a complicated method involves lots of subtle conceptualization and cognitive processes--hence the level of concentration can never get deep. does this make sense?

also, sensation is not conceptual--it has nothing to do with words and language. it is directly linked to awareness, and awareness is by nature nonconceptual. awareness is the present moment! this is why learning to ground oneself in a method that is nonconceptual, focusing on the actual experiencing of this moment, tend to help those who think too much or cause vexations from conceptualization/imagination. it is also simple. now, it may be harder to do at first, but patiently practicing this method with the right attitude of not grasping or rejecting anything will be effective.

of course concepts have their proper place in our life--they help us navigate our lives--but we have to use concepts and not be used by them. most ppl can't distinguish what is actually happening from their ideas about what is happening. we all have our "colored" glasses/lens through which we see the world. practice allows us distinguish our own colored lens from the world. it's not that we don't need glasses anymore, we may need them, but we should have the ability to take them off when we don't need them. we should also be able to put on others' glasses (i.e., see things from other ppl's perspectives) freely. most ppl can't do this--they live in their own worlds, colored by their ideas and concepts; they mistake the color of their lens with how the world actually is.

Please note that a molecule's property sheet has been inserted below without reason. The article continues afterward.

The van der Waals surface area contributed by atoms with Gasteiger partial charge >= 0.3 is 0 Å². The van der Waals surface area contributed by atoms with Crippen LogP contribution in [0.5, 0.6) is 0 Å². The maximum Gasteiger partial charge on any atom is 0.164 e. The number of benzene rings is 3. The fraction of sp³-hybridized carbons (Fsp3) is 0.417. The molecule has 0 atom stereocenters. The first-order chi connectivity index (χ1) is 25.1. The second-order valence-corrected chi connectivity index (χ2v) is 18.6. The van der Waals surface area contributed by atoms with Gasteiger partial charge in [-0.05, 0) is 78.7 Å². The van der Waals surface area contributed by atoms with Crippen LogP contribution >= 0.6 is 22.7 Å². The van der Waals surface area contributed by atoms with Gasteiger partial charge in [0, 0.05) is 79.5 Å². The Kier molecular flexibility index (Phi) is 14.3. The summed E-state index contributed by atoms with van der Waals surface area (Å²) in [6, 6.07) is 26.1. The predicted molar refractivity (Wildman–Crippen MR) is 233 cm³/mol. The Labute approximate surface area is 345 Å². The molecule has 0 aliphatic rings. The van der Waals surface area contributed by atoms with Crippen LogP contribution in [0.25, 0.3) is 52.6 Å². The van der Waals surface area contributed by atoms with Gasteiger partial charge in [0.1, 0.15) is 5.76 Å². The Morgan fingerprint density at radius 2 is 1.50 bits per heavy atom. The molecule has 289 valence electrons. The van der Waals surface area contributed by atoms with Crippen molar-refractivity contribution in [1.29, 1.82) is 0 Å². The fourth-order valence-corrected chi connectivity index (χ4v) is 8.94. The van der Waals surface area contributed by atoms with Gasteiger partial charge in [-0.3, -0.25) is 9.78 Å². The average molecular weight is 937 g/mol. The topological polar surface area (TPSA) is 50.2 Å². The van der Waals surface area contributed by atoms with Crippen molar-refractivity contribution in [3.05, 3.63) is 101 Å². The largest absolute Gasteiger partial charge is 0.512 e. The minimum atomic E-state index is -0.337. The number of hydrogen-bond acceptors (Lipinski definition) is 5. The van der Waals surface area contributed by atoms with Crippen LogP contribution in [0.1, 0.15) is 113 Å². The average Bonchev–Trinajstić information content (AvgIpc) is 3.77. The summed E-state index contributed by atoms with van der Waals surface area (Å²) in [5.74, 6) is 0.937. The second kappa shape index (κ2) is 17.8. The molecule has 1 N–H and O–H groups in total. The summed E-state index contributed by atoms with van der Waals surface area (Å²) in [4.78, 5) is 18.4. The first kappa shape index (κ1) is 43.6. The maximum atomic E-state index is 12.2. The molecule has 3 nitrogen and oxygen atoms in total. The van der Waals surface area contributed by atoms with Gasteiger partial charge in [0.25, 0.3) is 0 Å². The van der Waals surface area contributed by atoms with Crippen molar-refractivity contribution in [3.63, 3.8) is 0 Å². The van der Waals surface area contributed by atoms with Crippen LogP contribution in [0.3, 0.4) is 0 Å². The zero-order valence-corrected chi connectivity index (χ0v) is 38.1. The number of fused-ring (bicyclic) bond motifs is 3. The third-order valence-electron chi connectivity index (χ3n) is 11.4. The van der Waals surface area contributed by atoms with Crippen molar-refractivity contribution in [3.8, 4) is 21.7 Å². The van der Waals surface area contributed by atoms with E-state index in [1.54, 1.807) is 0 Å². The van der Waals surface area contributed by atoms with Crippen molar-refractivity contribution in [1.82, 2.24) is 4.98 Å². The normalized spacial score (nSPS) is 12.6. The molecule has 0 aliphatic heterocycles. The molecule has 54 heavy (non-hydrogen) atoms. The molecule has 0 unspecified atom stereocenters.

third, because sensation of the breath may be difficult, and some ppl just can't do it, beginners can use the next best method: counting the breath. it uses the least amount of abstraction (words and language) as a segue to developing concentration. eventually numbers drop away as one's concentration develops.

these instructions should get you started. i'm sure your local teacher to help you with the specifics. the teachers here are all willing to answer any questions you may have from time to time.

be well,
guo gu
Founder and teacher of Tallahassee Chan Center of the Dharma Drum Lineage of Chan Buddhism
http://www.tallahasseechan.org/
Received inka from Master Sheng Yen (1930-2009) in 1995
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Re: which aspect of breath to focus on

Postby Judy Roitman on Wed Nov 04, 2015 5:09 am